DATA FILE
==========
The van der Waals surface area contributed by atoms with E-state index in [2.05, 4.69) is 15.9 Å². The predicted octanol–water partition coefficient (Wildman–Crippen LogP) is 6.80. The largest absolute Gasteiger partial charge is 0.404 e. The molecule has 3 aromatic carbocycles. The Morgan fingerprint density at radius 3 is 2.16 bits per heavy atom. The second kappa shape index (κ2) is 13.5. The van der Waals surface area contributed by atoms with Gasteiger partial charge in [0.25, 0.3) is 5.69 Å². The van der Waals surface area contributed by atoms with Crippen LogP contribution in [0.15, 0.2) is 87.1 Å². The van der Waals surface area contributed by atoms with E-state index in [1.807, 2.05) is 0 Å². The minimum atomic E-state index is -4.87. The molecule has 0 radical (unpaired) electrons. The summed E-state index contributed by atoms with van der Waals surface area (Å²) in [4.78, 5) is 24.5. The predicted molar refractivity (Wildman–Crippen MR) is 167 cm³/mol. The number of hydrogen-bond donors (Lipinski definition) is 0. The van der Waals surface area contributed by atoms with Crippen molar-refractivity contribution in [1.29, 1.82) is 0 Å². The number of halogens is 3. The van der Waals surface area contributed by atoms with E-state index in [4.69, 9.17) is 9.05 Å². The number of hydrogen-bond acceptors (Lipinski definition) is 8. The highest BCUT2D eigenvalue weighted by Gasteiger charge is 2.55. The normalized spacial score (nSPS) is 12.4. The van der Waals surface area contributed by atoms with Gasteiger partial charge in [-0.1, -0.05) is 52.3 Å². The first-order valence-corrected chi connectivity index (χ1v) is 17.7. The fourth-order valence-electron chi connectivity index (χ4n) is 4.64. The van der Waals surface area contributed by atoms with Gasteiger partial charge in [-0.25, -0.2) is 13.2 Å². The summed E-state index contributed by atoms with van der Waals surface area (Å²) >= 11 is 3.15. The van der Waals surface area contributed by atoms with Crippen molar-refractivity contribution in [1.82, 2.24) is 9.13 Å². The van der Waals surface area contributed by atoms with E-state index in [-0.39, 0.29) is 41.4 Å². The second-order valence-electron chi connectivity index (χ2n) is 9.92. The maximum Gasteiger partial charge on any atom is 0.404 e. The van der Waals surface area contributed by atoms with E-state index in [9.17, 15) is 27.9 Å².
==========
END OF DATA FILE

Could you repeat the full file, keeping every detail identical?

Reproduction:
The van der Waals surface area contributed by atoms with E-state index in [2.05, 4.69) is 15.9 Å². The predicted octanol–water partition coefficient (Wildman–Crippen LogP) is 6.80. The largest absolute Gasteiger partial charge is 0.404 e. The molecule has 3 aromatic carbocycles. The Morgan fingerprint density at radius 3 is 2.16 bits per heavy atom. The second kappa shape index (κ2) is 13.5. The van der Waals surface area contributed by atoms with Gasteiger partial charge in [0.25, 0.3) is 5.69 Å². The van der Waals surface area contributed by atoms with Crippen LogP contribution in [0.15, 0.2) is 87.1 Å². The van der Waals surface area contributed by atoms with E-state index in [1.807, 2.05) is 0 Å². The minimum atomic E-state index is -4.87. The molecule has 0 radical (unpaired) electrons. The summed E-state index contributed by atoms with van der Waals surface area (Å²) in [4.78, 5) is 24.5. The predicted molar refractivity (Wildman–Crippen MR) is 167 cm³/mol. The number of hydrogen-bond donors (Lipinski definition) is 0. The van der Waals surface area contributed by atoms with Crippen molar-refractivity contribution in [1.29, 1.82) is 0 Å². The number of halogens is 3. The van der Waals surface area contributed by atoms with E-state index in [4.69, 9.17) is 9.05 Å². The number of hydrogen-bond acceptors (Lipinski definition) is 8. The highest BCUT2D eigenvalue weighted by Gasteiger charge is 2.55. The normalized spacial score (nSPS) is 12.4. The van der Waals surface area contributed by atoms with Gasteiger partial charge in [-0.1, -0.05) is 52.3 Å². The first-order valence-corrected chi connectivity index (χ1v) is 17.7. The fourth-order valence-electron chi connectivity index (χ4n) is 4.64. The van der Waals surface area contributed by atoms with Gasteiger partial charge in [-0.25, -0.2) is 13.2 Å². The summed E-state index contributed by atoms with van der Waals surface area (Å²) >= 11 is 3.15. The van der Waals surface area contributed by atoms with Crippen molar-refractivity contribution in [1.82, 2.24) is 9.13 Å². The van der Waals surface area contributed by atoms with E-state index in [-0.39, 0.29) is 41.4 Å². The second-order valence-electron chi connectivity index (χ2n) is 9.92. The maximum Gasteiger partial charge on any atom is 0.404 e. The van der Waals surface area contributed by atoms with E-state index in [9.17, 15) is 27.9 Å².